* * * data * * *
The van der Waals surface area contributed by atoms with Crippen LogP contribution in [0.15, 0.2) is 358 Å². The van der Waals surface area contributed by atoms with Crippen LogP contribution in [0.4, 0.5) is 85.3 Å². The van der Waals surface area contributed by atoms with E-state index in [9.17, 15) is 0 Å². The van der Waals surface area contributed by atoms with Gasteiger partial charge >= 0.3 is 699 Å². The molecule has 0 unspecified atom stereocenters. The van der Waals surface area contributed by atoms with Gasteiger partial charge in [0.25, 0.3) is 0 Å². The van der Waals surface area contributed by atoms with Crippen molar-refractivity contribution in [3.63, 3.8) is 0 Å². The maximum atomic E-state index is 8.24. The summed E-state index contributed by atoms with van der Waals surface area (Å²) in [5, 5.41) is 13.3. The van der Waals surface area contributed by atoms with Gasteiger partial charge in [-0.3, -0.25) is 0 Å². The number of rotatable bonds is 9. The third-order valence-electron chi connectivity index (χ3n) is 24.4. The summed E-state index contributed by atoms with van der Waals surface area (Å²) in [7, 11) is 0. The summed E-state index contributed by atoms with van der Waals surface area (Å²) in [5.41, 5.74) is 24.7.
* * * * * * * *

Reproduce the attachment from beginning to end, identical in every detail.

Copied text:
The van der Waals surface area contributed by atoms with Crippen LogP contribution in [0.15, 0.2) is 358 Å². The van der Waals surface area contributed by atoms with Crippen LogP contribution in [0.4, 0.5) is 85.3 Å². The van der Waals surface area contributed by atoms with E-state index in [9.17, 15) is 0 Å². The van der Waals surface area contributed by atoms with Gasteiger partial charge >= 0.3 is 699 Å². The molecule has 0 unspecified atom stereocenters. The van der Waals surface area contributed by atoms with Gasteiger partial charge in [0.25, 0.3) is 0 Å². The van der Waals surface area contributed by atoms with Crippen molar-refractivity contribution in [3.63, 3.8) is 0 Å². The maximum atomic E-state index is 8.24. The summed E-state index contributed by atoms with van der Waals surface area (Å²) in [5, 5.41) is 13.3. The van der Waals surface area contributed by atoms with Gasteiger partial charge in [-0.3, -0.25) is 0 Å². The number of rotatable bonds is 9. The third-order valence-electron chi connectivity index (χ3n) is 24.4. The summed E-state index contributed by atoms with van der Waals surface area (Å²) in [7, 11) is 0. The summed E-state index contributed by atoms with van der Waals surface area (Å²) in [5.41, 5.74) is 24.7.